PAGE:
Sitting chatting with friends after market this Saturday, a friend of a friend dropped by to say “hello”, as one does – particularly on a lovely summer’s morning such as this Saturday was. In her hand Joyce held a small green flier. The distribution of fliers is commonplace on market days. In fact, it is a rare day indeed that there is not a single flier tucked under the windscreen wiper of every car parked in and around the town centre. That which Joyce had advertised “une randonnée musicale” that was taking place in the village of Monestier that evening. She asked Ian if he’d like to go, and he agreed. I tagged along, mostly for the curiosity factor; after all, who takes a musical ramble? What does one entail? I had fleeting visions of buskers leading a hike through the countryside.
I met Ian, and another of his neighbours, at about 7:30 and we loaded into his car and set off to collect Joyce, who had the directions to the pick-up point. We arrived and found a series of trestle tables & chairs set up between the salle des fetes and another building, whereat a group of people dressed in light walking gear were just finishing a meal. We each paid a nominal fee of €2 towards the costs (whatever they were) and a short while later we were mustered and headed out of the village without a musician in sight. “Oh well,” I thought, “it’s a lovely evening for a stroll, regardless.”
We headed up a track running between rows of vines. Joyce, who used to be a vigneron, said that the light scent that filled the air was that of the vine flowers. Over to the west the sun was beginning to set.
As we meandered along the path I caught faint snatches of music: a recorder or similarly simple wind instrument. Sat at the end of a row of vines at the entrance to a small wooded area was a slender young man blowing on what looked like a piece of cane. He stood and greeted and explained the object of the walk we had ahead of us (to make “green” music) before asking each of us to pick a blade of grass and use it to make a very simple instrument. Instantly I was transported back through more decades than I care to admit to, and I recalled that the easiest thing to do was lick the side of one thumb before sandwiching the grass between your two hands. Juggling a dog lead and jamming my phone in my pocket, I did as bidden, and blew between my thumbs. To my delight success was instant! My friends were surprised. Almost as surprised as I was.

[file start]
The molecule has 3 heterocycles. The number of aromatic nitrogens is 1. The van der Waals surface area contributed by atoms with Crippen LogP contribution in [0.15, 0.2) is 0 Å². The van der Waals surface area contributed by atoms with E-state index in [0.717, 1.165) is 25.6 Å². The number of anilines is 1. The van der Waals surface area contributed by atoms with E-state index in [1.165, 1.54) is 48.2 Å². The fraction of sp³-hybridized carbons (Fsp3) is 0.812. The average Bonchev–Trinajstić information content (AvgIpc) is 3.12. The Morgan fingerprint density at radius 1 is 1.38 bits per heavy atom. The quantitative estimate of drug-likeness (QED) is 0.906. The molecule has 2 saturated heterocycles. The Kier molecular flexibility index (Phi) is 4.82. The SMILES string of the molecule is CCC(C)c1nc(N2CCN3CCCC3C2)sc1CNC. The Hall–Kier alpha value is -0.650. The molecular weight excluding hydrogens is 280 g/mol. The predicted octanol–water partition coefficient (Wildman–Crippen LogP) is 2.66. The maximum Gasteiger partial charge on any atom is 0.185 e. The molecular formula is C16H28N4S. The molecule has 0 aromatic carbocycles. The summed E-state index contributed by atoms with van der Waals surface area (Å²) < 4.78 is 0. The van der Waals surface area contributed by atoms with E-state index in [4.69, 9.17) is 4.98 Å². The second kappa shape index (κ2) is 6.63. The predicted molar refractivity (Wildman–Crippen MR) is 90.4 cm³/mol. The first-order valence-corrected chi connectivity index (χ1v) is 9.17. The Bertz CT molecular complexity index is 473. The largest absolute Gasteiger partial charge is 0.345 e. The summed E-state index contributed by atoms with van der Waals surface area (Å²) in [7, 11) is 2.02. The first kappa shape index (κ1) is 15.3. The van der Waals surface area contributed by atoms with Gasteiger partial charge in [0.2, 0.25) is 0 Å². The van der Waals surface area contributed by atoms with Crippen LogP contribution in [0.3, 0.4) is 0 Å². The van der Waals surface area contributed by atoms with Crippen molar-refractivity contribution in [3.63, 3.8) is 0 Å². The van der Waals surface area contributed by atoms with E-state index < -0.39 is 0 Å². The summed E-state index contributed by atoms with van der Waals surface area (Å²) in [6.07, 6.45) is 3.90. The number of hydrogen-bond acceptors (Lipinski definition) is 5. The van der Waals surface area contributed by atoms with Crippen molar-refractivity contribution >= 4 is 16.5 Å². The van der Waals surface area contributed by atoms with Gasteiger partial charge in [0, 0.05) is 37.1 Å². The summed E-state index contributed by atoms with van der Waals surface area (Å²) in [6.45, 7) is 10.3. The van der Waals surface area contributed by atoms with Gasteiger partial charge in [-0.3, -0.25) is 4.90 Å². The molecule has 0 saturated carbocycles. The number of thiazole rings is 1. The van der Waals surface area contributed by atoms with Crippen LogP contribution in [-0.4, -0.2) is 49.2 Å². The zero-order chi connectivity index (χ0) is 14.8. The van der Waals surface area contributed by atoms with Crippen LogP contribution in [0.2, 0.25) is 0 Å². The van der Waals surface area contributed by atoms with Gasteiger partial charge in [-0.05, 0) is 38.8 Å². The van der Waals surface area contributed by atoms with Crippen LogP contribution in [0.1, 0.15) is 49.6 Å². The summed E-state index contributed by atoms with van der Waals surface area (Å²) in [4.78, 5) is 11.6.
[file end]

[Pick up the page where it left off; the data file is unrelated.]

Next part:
This done, was wandered into the wood where we each gathered 2 sticks and transformed ourselves into a rudimentary percussion section. It was astonishing to hear the music that we created. On a little further and the slim young man cut a twig with his pocket knife. With a few deft turns, he had stripped the bark from it in a manner that produced a long, continuous spiral. This, he showed us, when dried and hard became a simple horn. He had a selection of various sizes in his small pack.
Further still, he cut a couple of teasels and quickly fashioned another percussion instrument, this time by cutting just above a pair of leaflets, and sticking another couple of twigs that he had joined together into the hollow stem of the teasel. Cutting 2 of the dried teasels, he rubbed them together and produced the sound of crickets. I learned from Joyce, and then from Etienne, that the French country name for the teasel is “cabaret des oiseaux” due to the way that rainwater and dew collects at the base of the leaves, thereby forming a natural watering hole for birds.
A little further along, as the sun continued its descent towards the horizon, Etienne (for that, I later learned, is his name) pulled a 6″ long piece of cane from his pocket. It was similar to bamboo. A few flicks with his very sharp knife transformed the cane into a flute, which he blew, tuned by shaving away at the holes he had created, tested again and then handed to a member of the group. After a few experimental puffs, the result was a few notes, which instilled confidence and thus music was made.